Unfortunately, local throughput speeds are its weakest feature. We transferred several large files from a computer connected at 100Mbps to an 802.11n capable laptop at both 130Mbps and 270Mbps to test the router's data transfer capability. At close range, speeds averaged 4.3MBps and peaked at 4.46MBps. However, at 15m with two brick walls as obstacles, speeds dropped dramatically to 1.6MBps. These speeds pale in comparison to the much cheaper TP-Link TL-WR841ND, which, although it is only a router, seems to have much better throughput capability. Close range transfer speeds won't affect Internet speed but at 15m, the decrease in throughput will likely impinge on Internet traffic at least a little.
Join the Good Gear Guide newsletter!
Gadgets & Things
Most Popular Reviews
- 1 Star Wars Death Star Bluetooth levitating rotating speaker review
- 2 Finally! LG OLED TV 2016 range review
- 3 Fetch TV Mighty review: Better than Foxtel
- 4 Fetch TV Mini review: Make your TV a smart TV
- 5 Panasonic Viera DX900U UHD 4K smart TV review
Latest News Articles
- Plume's 'routerless' mesh network blankets your home in Wi-Fi with an army of tiny pods
- Netgear Nighthawk X10 AD7200 Smart WiFi Router goes all the way to 11
- New Skype Preview lets Windows 10 Insiders manage phone texts on PCs
- Telstra’s ‘Free Data Day” sets new record for mobile downloads
- Facebook to begin testing its Internet drone this year
GGG Evaluation Team
First impression on unpacking the Q702 test unit was the solid feel and clean, minimalist styling.
For work use, Microsoft Word and Excel programs pre-installed on the device are adequate for preparing short documents.
The Fujitsu LifeBook UH574 allowed for great mobility without being obnoxiously heavy or clunky. Its twelve hours of battery life did not disappoint.
The screen was particularly good. It is bright and visible from most angles, however heat is an issue, particularly around the Windows button on the front, and on the back where the battery housing is located.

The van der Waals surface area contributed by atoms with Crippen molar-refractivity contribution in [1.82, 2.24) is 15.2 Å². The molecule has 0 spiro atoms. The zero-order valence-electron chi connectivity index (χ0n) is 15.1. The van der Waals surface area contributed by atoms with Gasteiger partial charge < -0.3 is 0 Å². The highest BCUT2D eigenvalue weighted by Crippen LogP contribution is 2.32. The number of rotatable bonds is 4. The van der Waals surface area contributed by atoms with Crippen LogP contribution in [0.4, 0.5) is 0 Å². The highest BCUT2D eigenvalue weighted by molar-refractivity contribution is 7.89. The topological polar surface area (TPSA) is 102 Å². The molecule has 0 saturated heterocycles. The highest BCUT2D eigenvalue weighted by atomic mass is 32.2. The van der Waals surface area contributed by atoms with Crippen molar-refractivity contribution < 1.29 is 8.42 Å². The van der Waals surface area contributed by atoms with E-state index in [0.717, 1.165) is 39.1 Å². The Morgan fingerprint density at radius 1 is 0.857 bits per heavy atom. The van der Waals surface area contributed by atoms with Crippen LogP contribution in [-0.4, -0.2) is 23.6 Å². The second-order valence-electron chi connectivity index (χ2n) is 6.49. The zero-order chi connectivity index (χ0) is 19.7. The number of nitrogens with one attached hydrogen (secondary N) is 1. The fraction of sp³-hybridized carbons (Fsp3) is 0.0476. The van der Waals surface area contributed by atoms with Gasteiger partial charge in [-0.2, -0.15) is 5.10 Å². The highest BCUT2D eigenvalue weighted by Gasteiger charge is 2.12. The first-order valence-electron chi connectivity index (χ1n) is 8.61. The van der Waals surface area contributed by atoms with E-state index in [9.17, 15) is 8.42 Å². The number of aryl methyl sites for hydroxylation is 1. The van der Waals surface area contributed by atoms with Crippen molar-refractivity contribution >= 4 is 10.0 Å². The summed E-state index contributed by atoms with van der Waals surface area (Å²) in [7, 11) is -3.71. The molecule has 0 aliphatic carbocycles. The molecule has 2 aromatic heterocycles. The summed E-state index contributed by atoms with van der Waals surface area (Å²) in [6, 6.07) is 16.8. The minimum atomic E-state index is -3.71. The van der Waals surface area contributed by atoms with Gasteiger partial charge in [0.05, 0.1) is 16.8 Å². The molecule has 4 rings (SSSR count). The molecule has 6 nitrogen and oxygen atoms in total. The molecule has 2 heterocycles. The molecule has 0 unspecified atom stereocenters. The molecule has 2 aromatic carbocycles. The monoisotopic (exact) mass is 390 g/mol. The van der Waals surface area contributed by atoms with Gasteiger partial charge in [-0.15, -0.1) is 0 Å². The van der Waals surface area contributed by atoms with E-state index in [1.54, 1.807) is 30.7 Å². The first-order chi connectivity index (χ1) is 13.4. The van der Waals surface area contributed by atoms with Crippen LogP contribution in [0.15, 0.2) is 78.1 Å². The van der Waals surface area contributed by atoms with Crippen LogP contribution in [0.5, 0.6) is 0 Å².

My first impression after unboxing the Q702 is that it is a nice looking unit. Styling is somewhat minimalist but very effective. The tablet part, once detached, has a nice weight, and no buttons or switches are located in awkward or intrusive positions.
- The top 10 best and worst tech gadgets and products of 2016
- Best phone of the year 2016
- TV of the year award 2016
- Which flagship TV is best? Sony 4K HDR Bravia 2016 versus LG 4K HDR OLED 2016
- 10 Blu-ray movies / Best looking Blu-ray movies
- CCIT Service Management Delivery SpecialistNSW
- CCSenior Network ConsultantVIC
- FTSystem EngineerNSW
- CCProject Manager :ApplicationsWA
- CCApplication Specialist (Cerner) - Brisbane BasedNSW
- FTiOS DeveloperNSW
- CCTechnical Security LeadVIC
- TPCloud DevOps EngineerVIC
- CCCyber Security Analyst - TelcoVIC
- CCEOI - TIBCO DeveloperACT
- FTCloud Automation EngineerSA
- CCTest Lead : Perth BasedSA
- CCWeb Designer or Visual Interactional DesignerNSW
- CCSenior Integration DeveloperOther
- FTIT Business PartnerNSW
- CCProject CoordinatorNSW
- TPProject Manager - SAPQLD
- CCSales Support AssociateNSW
- CCSolution Designer - Investment/Trading PlatformNSW
- CCExecutive AssistantVIC
- FTSenior Business AnalystSA
- TPIntegration DeveloperWA
- FTBusiness Analyst (Payment Systems Project)QLD
- CCSystem AdministratorACT
- FTUX DesignerVIC